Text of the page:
What is an Investigative Consumer Report and how does it differ from a credit report? There is quite a substantial difference between the two, and any savvy consumer should learn the differences as they both can have an impact on your credit history.
What is a Credit Report?
Your credit report is a collection of data gathered from your creditors, which summarizes your credit history. When you apply for a new line of credit or loan, your bank, credit card company or mortgage lender uses your credit report to evaluate the potential risk of lending money to you.
Credit reports are provided by the three main credit bureaus — Experian, Equifax and Transunion — and are available for free once per year from annualcreditreport.com. Credit reports will provide a comprehensive, detailed summary of the credit that has been extended to you and whether you’ve paid it back on time.
Keep in mind, however, a credit report is not the same as a credit score, which summarizes the information on your reports into a three-digit number used for evaluation purposes.
Investigative Consumer Report Basics
An investigative consumer report, on the other hand, is a type of report that is more like a detailed background check — it summarizes information about your character, general reputation, personal characteristics and way of living. The gathering of that information may even include interviews with your neighbors, friends and associates about your lifestyle, character and reputation.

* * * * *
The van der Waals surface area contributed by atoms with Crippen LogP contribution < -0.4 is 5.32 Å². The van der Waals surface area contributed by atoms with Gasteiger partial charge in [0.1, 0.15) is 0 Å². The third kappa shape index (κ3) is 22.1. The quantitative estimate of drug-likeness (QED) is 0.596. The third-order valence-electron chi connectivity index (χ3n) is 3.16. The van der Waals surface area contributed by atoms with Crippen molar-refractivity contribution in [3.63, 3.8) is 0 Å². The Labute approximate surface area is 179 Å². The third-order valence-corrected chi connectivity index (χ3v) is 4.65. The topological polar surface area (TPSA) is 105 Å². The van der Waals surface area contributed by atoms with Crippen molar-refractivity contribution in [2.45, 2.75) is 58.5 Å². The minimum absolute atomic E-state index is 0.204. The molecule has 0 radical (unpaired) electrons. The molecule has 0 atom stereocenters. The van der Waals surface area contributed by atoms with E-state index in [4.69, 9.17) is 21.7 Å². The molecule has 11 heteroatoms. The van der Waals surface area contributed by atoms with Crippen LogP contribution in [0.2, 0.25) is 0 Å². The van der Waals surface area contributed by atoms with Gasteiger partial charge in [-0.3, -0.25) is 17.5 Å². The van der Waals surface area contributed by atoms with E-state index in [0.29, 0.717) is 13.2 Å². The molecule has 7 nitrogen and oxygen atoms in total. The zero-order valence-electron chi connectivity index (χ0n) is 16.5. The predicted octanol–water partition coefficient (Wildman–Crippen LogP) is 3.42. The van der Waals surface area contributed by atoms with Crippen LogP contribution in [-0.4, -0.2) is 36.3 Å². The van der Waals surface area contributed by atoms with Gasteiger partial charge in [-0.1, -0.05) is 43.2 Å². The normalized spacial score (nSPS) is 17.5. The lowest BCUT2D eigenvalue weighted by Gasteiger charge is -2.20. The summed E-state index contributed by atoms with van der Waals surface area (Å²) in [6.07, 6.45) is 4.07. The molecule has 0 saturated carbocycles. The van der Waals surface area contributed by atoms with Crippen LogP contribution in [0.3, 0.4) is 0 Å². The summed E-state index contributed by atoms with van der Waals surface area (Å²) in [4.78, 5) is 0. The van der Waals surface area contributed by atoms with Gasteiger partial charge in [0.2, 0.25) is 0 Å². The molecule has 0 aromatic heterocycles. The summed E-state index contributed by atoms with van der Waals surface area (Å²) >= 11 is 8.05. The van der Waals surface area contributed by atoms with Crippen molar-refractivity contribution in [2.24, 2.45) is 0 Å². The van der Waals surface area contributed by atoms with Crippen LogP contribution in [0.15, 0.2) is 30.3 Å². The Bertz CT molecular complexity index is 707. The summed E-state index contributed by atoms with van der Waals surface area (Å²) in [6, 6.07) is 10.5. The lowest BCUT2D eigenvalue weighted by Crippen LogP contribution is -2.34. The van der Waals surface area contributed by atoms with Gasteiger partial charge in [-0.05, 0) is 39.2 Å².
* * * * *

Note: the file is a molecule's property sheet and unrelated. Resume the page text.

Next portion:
Investigative consumer reports will not include any information about your credit record obtained directly from a creditor, or from you. It is not used, and cannot be used, as part of an application to grant credit. Normally, the use of investigative consumer reports is limited to certain specific uses, such as employment background checks, or insurance application.
If your application for insurance is rejected, you may contact the credit reporting agency for more information. However, the credit reporting agency does not need to reveal the sources of its information.
Investigative consumer report comparisons are effective methods of evaluating a person, especially for employment. Federal law regulating investigative consumer reports is strict, but state laws governing background checks and credit checks do differ from one another.